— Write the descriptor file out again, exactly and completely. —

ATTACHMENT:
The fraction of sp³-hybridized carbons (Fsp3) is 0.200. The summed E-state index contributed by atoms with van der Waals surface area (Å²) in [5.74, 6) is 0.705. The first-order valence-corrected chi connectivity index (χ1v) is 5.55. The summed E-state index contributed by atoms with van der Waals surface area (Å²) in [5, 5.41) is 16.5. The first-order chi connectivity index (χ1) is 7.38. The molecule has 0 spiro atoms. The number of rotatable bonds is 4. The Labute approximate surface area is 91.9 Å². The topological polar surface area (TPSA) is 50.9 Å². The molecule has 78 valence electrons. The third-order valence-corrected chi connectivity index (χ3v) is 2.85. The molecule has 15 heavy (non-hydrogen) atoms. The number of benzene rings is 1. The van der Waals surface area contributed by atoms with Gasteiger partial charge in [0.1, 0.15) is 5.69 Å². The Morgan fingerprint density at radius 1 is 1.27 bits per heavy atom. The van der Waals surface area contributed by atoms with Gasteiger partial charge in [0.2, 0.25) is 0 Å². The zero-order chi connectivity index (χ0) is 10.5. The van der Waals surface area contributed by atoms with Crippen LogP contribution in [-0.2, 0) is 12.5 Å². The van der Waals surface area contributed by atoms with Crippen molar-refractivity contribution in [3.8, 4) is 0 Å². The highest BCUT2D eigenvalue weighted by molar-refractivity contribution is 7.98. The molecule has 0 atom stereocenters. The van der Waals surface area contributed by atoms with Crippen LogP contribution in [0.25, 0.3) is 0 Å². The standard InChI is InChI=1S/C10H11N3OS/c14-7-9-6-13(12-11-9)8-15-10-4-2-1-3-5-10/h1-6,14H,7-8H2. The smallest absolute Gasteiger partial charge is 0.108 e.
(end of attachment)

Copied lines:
The fraction of sp³-hybridized carbons (Fsp3) is 0.200. The summed E-state index contributed by atoms with van der Waals surface area (Å²) in [5.74, 6) is 0.705. The first-order valence-corrected chi connectivity index (χ1v) is 5.55. The summed E-state index contributed by atoms with van der Waals surface area (Å²) in [5, 5.41) is 16.5. The first-order chi connectivity index (χ1) is 7.38. The molecule has 0 spiro atoms. The number of rotatable bonds is 4. The Labute approximate surface area is 91.9 Å². The topological polar surface area (TPSA) is 50.9 Å². The molecule has 78 valence electrons. The third-order valence-corrected chi connectivity index (χ3v) is 2.85. The molecule has 15 heavy (non-hydrogen) atoms. The number of benzene rings is 1. The van der Waals surface area contributed by atoms with Gasteiger partial charge in [0.1, 0.15) is 5.69 Å². The Morgan fingerprint density at radius 1 is 1.27 bits per heavy atom. The van der Waals surface area contributed by atoms with Gasteiger partial charge in [0.2, 0.25) is 0 Å². The zero-order chi connectivity index (χ0) is 10.5. The van der Waals surface area contributed by atoms with Crippen LogP contribution in [-0.2, 0) is 12.5 Å². The van der Waals surface area contributed by atoms with Crippen molar-refractivity contribution in [3.8, 4) is 0 Å². The highest BCUT2D eigenvalue weighted by molar-refractivity contribution is 7.98. The molecule has 0 atom stereocenters. The van der Waals surface area contributed by atoms with Crippen LogP contribution in [0.25, 0.3) is 0 Å². The standard InChI is InChI=1S/C10H11N3OS/c14-7-9-6-13(12-11-9)8-15-10-4-2-1-3-5-10/h1-6,14H,7-8H2. The smallest absolute Gasteiger partial charge is 0.108 e.